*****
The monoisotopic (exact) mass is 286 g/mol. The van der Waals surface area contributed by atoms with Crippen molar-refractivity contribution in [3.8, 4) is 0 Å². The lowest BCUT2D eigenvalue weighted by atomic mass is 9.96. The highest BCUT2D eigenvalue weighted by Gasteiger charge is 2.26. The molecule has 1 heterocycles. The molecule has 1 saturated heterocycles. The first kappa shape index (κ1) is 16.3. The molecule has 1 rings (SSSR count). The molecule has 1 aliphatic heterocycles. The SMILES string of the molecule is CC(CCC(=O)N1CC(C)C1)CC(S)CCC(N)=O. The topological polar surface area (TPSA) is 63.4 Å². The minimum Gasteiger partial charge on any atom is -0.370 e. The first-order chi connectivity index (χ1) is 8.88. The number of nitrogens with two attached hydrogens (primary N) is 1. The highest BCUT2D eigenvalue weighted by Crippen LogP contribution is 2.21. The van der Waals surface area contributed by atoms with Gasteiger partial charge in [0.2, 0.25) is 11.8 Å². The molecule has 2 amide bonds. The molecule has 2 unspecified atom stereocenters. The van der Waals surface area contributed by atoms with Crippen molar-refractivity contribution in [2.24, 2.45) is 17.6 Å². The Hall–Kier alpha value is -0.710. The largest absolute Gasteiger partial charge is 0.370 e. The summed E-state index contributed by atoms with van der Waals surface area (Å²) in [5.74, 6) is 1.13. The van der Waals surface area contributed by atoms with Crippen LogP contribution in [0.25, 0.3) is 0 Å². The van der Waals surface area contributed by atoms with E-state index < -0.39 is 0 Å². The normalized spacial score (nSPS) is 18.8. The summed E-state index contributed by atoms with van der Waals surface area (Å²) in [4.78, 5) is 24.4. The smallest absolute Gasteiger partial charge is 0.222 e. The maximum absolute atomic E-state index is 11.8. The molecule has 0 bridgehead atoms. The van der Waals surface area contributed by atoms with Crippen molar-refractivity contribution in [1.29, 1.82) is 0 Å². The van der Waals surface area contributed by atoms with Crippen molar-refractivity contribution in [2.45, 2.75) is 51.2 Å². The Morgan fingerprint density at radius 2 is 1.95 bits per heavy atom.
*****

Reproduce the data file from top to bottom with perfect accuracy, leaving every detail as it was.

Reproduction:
The monoisotopic (exact) mass is 286 g/mol. The van der Waals surface area contributed by atoms with Crippen molar-refractivity contribution in [3.8, 4) is 0 Å². The lowest BCUT2D eigenvalue weighted by atomic mass is 9.96. The highest BCUT2D eigenvalue weighted by Gasteiger charge is 2.26. The molecule has 1 heterocycles. The molecule has 1 saturated heterocycles. The first kappa shape index (κ1) is 16.3. The molecule has 1 rings (SSSR count). The molecule has 1 aliphatic heterocycles. The SMILES string of the molecule is CC(CCC(=O)N1CC(C)C1)CC(S)CCC(N)=O. The topological polar surface area (TPSA) is 63.4 Å². The minimum Gasteiger partial charge on any atom is -0.370 e. The first-order chi connectivity index (χ1) is 8.88. The number of nitrogens with two attached hydrogens (primary N) is 1. The highest BCUT2D eigenvalue weighted by Crippen LogP contribution is 2.21. The van der Waals surface area contributed by atoms with Gasteiger partial charge in [0.2, 0.25) is 11.8 Å². The molecule has 2 amide bonds. The molecule has 2 unspecified atom stereocenters. The van der Waals surface area contributed by atoms with Crippen molar-refractivity contribution in [2.24, 2.45) is 17.6 Å². The Hall–Kier alpha value is -0.710. The largest absolute Gasteiger partial charge is 0.370 e. The summed E-state index contributed by atoms with van der Waals surface area (Å²) in [5.74, 6) is 1.13. The van der Waals surface area contributed by atoms with Crippen LogP contribution in [0.25, 0.3) is 0 Å². The van der Waals surface area contributed by atoms with E-state index < -0.39 is 0 Å². The normalized spacial score (nSPS) is 18.8. The summed E-state index contributed by atoms with van der Waals surface area (Å²) in [4.78, 5) is 24.4. The smallest absolute Gasteiger partial charge is 0.222 e. The maximum absolute atomic E-state index is 11.8. The molecule has 0 bridgehead atoms. The van der Waals surface area contributed by atoms with Crippen molar-refractivity contribution in [1.29, 1.82) is 0 Å². The van der Waals surface area contributed by atoms with Crippen molar-refractivity contribution in [2.45, 2.75) is 51.2 Å². The Morgan fingerprint density at radius 2 is 1.95 bits per heavy atom.